Ch.15 - Acid and Base EquilibriumWorksheetSee all chapters
All Chapters
Ch.1 - Intro to General Chemistry
Ch.2 - Atoms & Elements
Ch.3 - Chemical Reactions
BONUS: Lab Techniques and Procedures
BONUS: Mathematical Operations and Functions
Ch.4 - Chemical Quantities & Aqueous Reactions
Ch.5 - Gases
Ch.6 - Thermochemistry
Ch.7 - Quantum Mechanics
Ch.8 - Periodic Properties of the Elements
Ch.9 - Bonding & Molecular Structure
Ch.10 - Molecular Shapes & Valence Bond Theory
Ch.11 - Liquids, Solids & Intermolecular Forces
Ch.12 - Solutions
Ch.13 - Chemical Kinetics
Ch.14 - Chemical Equilibrium
Ch.15 - Acid and Base Equilibrium
Ch.16 - Aqueous Equilibrium
Ch. 17 - Chemical Thermodynamics
Ch.18 - Electrochemistry
Ch.19 - Nuclear Chemistry
Ch.20 - Organic Chemistry
Ch.22 - Chemistry of the Nonmetals
Ch.23 - Transition Metals and Coordination Compounds

Solution: Calculate the [H3O+] of each aqueous solution with the following [OH-].Part A         NaOH, 1.0 x 10 -2 M         Express your answer using two significant figures.Part B          milk of magnesia, 1.

Solution: Calculate the [H3O+] of each aqueous solution with the following [OH-].Part A         NaOH, 1.0 x 10 -2 M         Express your answer using two significant figures.Part B          milk of magnesia, 1.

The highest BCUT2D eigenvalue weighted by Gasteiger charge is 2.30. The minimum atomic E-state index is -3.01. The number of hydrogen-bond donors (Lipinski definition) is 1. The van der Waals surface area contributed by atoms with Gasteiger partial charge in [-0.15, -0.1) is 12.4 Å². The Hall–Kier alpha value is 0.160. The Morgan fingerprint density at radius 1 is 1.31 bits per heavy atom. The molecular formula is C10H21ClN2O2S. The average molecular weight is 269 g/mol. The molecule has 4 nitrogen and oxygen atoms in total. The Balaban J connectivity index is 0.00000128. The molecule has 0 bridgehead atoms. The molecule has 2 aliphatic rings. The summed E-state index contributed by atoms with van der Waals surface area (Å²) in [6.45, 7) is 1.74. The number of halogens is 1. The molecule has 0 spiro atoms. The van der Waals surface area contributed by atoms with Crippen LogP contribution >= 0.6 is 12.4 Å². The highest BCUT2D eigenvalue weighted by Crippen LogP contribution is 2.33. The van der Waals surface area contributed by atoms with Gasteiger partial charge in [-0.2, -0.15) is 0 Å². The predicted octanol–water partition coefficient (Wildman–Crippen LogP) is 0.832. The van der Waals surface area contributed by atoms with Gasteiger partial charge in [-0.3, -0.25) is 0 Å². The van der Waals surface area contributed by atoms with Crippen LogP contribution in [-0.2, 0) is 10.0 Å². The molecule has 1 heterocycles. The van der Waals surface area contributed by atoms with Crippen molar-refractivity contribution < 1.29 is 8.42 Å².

Problem

Calculate the [H3O+] of each aqueous solution with the following [OH-].

Part A

         NaOH, 1.0 x 10 -2 M

         Express your answer using two significant figures.


Part B

          milk of magnesia, 1.2 x 10 -5

          Express your answer using two significant figures.



Solution

A) Since NaOH is a strong base, it will dissociate completely in the solution. This means that the concentration of hydroxide ions after dissociation will be the same as the initial concentration of NaOH. [H3O+] can be calculated using the ion-product constant of water (kw) and [OH-

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